TOKYO - Foreign visitors to Japan are often awed by the country's meticulous attention on its toilet culture, and a leading homegrown toilet-maker is taking that even further.
Toto has come up with standardised icons on its high-tech toilet systems to make it easier for foreign visitors who do not read Japanese, The Japan Times reported.
From its own study, Toto has found that many foreign visitors like Japan's toilets - or washlets as they are called in the country - but the accompanying cutting edge technology can be bewildering.
Washlets in Japan are typically equipped with features ranging from seat warming and bidet functions - with variable pressure - to air-drying and smell-removing mechanisms.
Foreign visitors have complained that they struggle to understand a washlet's various functions and which buttons to press, Toto spokesman Hirofumi Matsutake told The Japan Times.
"Together with other (toilet) producers, we have standardised the remote control icons," Mr Matsutake said, adding that the new toilet systems will start selling from Feb 1.
Japan's toilet culture has come under the government's scrutiny as the country prepares to welcome tens of millions of foreign visitors in the run-up to the Tokyo 2020 Olympics.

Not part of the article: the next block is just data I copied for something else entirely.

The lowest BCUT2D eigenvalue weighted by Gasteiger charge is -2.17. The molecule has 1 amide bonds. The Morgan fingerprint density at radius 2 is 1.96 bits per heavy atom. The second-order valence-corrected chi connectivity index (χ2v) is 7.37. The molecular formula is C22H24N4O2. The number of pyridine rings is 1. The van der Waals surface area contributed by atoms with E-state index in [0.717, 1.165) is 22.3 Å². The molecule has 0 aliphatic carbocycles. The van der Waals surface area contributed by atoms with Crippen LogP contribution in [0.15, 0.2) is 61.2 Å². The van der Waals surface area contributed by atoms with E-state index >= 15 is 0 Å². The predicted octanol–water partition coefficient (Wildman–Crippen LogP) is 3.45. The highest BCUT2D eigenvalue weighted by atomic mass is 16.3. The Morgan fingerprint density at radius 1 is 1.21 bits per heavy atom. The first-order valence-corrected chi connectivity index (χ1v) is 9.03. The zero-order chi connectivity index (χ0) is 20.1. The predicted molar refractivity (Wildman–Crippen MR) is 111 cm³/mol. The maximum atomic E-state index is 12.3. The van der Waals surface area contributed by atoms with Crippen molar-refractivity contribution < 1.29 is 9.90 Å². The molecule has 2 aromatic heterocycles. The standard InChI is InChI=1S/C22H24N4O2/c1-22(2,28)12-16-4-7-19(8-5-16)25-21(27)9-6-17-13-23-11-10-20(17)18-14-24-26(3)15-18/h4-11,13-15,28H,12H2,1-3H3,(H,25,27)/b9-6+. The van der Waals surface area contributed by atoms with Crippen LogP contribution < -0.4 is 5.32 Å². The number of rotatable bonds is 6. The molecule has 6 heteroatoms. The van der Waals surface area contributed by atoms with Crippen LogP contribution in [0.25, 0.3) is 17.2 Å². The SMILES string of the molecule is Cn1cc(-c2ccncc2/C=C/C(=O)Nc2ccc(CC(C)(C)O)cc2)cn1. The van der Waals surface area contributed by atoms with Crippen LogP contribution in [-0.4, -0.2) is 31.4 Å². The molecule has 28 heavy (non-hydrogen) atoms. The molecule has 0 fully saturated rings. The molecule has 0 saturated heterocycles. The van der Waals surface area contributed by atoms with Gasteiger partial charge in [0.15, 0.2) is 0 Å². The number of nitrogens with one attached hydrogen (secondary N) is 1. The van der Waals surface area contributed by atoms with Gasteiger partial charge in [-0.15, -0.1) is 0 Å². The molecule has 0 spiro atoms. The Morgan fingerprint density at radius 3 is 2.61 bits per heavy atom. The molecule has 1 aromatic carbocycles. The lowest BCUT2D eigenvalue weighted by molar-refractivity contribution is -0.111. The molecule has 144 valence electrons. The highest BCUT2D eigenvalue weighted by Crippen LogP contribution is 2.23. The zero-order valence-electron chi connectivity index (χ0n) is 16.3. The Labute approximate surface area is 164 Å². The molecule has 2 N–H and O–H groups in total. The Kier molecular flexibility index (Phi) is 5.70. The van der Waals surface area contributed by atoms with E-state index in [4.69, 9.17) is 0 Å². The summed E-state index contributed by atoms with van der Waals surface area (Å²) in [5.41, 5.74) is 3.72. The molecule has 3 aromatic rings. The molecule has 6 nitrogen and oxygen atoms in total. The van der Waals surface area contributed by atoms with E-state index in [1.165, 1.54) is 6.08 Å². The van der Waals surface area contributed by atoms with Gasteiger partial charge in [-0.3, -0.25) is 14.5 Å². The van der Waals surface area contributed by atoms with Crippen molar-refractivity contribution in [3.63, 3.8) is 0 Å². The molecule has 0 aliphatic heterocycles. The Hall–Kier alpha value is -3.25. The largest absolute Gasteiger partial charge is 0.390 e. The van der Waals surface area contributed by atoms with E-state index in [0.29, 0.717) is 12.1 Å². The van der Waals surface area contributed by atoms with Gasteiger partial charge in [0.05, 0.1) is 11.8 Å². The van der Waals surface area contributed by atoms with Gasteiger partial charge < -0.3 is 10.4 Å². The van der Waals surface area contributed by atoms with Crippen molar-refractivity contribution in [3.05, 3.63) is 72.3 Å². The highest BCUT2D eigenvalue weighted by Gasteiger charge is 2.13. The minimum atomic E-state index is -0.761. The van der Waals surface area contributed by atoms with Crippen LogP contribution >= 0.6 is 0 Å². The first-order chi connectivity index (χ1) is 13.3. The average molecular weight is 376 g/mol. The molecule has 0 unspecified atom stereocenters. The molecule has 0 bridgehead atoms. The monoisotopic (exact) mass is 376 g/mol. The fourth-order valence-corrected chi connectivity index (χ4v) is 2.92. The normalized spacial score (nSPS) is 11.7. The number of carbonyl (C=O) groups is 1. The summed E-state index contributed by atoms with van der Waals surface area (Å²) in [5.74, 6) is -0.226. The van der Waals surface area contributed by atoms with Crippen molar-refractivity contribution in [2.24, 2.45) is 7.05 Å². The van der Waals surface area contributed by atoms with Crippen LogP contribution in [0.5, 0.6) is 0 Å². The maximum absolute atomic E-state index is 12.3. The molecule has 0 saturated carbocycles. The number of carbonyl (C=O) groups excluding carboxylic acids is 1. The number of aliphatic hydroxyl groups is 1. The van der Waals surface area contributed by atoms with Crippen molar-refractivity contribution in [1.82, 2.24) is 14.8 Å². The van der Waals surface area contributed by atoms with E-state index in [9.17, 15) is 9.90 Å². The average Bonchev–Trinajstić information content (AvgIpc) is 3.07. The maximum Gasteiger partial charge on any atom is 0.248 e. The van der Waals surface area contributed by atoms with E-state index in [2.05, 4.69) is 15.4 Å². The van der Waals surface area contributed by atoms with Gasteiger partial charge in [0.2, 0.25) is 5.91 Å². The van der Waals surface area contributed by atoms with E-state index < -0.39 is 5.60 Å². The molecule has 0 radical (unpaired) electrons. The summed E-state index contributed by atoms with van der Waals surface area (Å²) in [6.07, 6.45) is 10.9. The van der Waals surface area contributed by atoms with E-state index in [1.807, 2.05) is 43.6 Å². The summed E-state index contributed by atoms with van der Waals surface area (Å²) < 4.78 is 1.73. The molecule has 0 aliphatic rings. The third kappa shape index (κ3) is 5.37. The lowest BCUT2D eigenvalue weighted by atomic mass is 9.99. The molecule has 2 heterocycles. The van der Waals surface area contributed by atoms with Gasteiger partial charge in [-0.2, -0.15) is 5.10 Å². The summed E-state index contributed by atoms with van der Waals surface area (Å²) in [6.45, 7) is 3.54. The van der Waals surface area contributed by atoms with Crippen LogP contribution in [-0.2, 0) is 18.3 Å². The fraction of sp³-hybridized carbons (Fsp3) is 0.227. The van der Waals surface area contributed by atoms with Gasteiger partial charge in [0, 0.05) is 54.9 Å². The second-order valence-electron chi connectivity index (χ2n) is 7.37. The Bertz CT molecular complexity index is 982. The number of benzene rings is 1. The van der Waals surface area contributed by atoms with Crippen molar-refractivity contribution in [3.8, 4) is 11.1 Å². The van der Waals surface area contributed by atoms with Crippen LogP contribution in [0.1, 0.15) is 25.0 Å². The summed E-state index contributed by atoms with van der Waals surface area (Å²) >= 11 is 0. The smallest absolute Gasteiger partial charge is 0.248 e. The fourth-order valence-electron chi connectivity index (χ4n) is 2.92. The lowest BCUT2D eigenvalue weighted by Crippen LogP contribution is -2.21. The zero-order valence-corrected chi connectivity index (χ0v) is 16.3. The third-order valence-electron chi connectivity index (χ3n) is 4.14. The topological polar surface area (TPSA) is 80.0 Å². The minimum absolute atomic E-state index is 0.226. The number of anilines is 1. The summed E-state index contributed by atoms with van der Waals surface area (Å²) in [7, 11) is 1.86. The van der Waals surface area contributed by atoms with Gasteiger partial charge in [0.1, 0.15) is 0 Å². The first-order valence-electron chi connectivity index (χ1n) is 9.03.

A campaign was launched recently to convert unpopular Asian-style squat toilets in public places into sit-on "western" models.
About 40 per cent of toilets at 4,000 locations in popular tourist spots are "squatters", according to the Japan Tourism Agency, as reported by Agence France-Presse.
Narita Airport, Japan's biggest international gateway, is spending 5 billion yen (S$59 million) to refurbish its toilets at all three terminals by March 2020, The Japan Times reported.
In view of the anticipated large number of visitors, Toto has also introduced self-cleaning toilets for public washrooms, Mr Matsutake said.
The new toilet systems are equipped with technology that allows operators of public washrooms to maintain cleanliness more easily, he said. For example, the flushing water used in the new systems has a high concentration of cleaning chemical.
"We hope that (foreign) users who learn how comfortable (washlets) can be will want to install them in their residences when they return home," said Mr Matsutake.